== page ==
What makes success? We have always wondered that question, what makes ‘me’ a success? At times it is the drive that you have within yourself. Sometimes it is propagated through the outside factors like marketing and media. At times there is no control, it is imaging towards third parties and they make sure that you are the popular choice to make. I have been to the movies 3 times in the last two months. One I paid for, the other two was a free double pass that I converted into two tickets. So let’s take a look at the three movies. The first was Black Panther, it was awesome to watch, I was curious because it is one of the Marvel comics I never saw. I played him on Marvel: Ultimate Alliance on the Xbox 360, which was basically a comic book revamp of the legendary game Gauntlet, now with the option to evolve certain powers. Black Panther was unlocked by finding his 5 statues. So I knew that little on Black Panther and I was curious to see him in action (beside the scenes in Captain America: Civil War). It was an awesome movie and it was no surprise to see the movie become the 9th most successful movie on the planet reeling in well over a billion dollars. It is still grossing cash, so there is a chance for the movie to get to 8th place before the end of May (I reckon in 2-3 weeks). The movie has so far made $1,323,739,011. So with a budget of $200,000,000, it made well over a billion, it is making some serious real cash.
The second movie in this is Ready Player One, an absolute diamond by Steven Spielberg. It blew me away! I grew up in the world we see (partially) depicted, so every second I saw more and more references towards gaming, movies and even books. Some were clear references to other games (like JRPG) and some Manga characters I knew existed, but never watched the cartoon, so there were question marks for me in that regard. The movie had that approach that the movie Paul had (a Simon Pegg gem), part of the fun is seeing the references and I am certain that is what I will be doing for days after the Blue Ray and 4K edition is released. So here we have the legendary Steven Spielberg, who was born 36 weeks after the British government nationalised and took control of the Bank of England, after 252 years. It was in 1975 when he completed Jaws, the man became a revered god of cinema. His movies were a direct expectation of awesome film watching and his stature grew even more with the movie Close Encounters of the third kind, the movie that followed Jaws. The list would not stop for decades and he went all out in Ready Player One and it was awesome! He started the Jurassic Park, Jaws and the Indiana Jones franchise; he was involved as a producer/executive producer in so many other successes. So when I went to see Ready Player One (RP1), I expected to see a good movie and I was blown away, it was that perfect. Yet financially it merely made a little over half a billion. It surprised me that it had not caught on to such a degree. As we look at the $523,175,886 it made, we also need to realise that it merely made 25% from domestic US viewing, making it an interesting setting. The entire US culture of gaming and movies is a lot more appealing on the international field. When we consider that the production budget was $150,000,000, we see that the Domestic side does not make it a ‘success’, the international sales did that and it should be seen as a success as well.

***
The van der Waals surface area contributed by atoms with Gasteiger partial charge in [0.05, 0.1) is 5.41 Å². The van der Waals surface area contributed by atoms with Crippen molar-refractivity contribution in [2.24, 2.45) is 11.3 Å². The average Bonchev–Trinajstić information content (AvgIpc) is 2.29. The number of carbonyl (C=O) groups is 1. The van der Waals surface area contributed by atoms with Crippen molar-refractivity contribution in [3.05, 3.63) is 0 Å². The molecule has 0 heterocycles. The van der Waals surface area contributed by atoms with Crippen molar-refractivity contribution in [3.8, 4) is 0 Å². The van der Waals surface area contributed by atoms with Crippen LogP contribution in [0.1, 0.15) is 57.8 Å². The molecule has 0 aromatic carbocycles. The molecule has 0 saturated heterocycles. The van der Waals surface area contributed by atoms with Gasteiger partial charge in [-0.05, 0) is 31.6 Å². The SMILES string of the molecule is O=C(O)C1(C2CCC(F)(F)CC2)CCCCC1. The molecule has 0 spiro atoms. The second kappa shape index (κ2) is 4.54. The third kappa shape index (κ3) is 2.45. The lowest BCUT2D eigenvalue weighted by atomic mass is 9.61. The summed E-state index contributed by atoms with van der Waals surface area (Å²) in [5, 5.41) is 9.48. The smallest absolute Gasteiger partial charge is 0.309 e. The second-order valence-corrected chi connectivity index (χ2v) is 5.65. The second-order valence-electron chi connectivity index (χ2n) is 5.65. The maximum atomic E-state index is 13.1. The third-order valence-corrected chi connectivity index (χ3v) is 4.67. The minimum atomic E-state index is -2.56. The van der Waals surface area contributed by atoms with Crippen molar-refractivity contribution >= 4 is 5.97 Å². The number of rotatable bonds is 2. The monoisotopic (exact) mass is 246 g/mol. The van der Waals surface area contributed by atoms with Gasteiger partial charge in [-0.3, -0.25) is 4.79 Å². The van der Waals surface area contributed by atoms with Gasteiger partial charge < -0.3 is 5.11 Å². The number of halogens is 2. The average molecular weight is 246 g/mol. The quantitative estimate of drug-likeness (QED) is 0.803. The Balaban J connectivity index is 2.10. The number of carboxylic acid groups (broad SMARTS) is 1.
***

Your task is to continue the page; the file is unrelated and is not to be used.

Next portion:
Now, as per yesterday I saw the Avengers: Infinity War (my second free ticket), and again I was blown away, watching that movie was ‘perfection’. It was like watching a real life comic book with all the massive fights and superpowers in action. The Stan Lee medium of the now! For a second I was worried that so many super heroes and villains would clutter the screen, but it did not. Like watching a mix of goofy, cool and mental explode all at the same time worked, it made it a symphony of sorts. It gave the width of the Secret Wars (or Infinity Wars) comic books with the action of a level of heroes we have never seen before. It was overwhelming and absolutely amazing, with the mandatory extra scene at the very end that will make the people in the know (when it comes to comic books) go: ‘Are you fucking kidding me?‘ and that is how it felt, part one is a mega spectacle that is merely the introduction to the second part which will now expected to be even more overwhelming than the first part was. I have not felt that was since I had to wait for the second Lord of the rings movie (being a Tolkien fan for decades). Blown away three times in a row!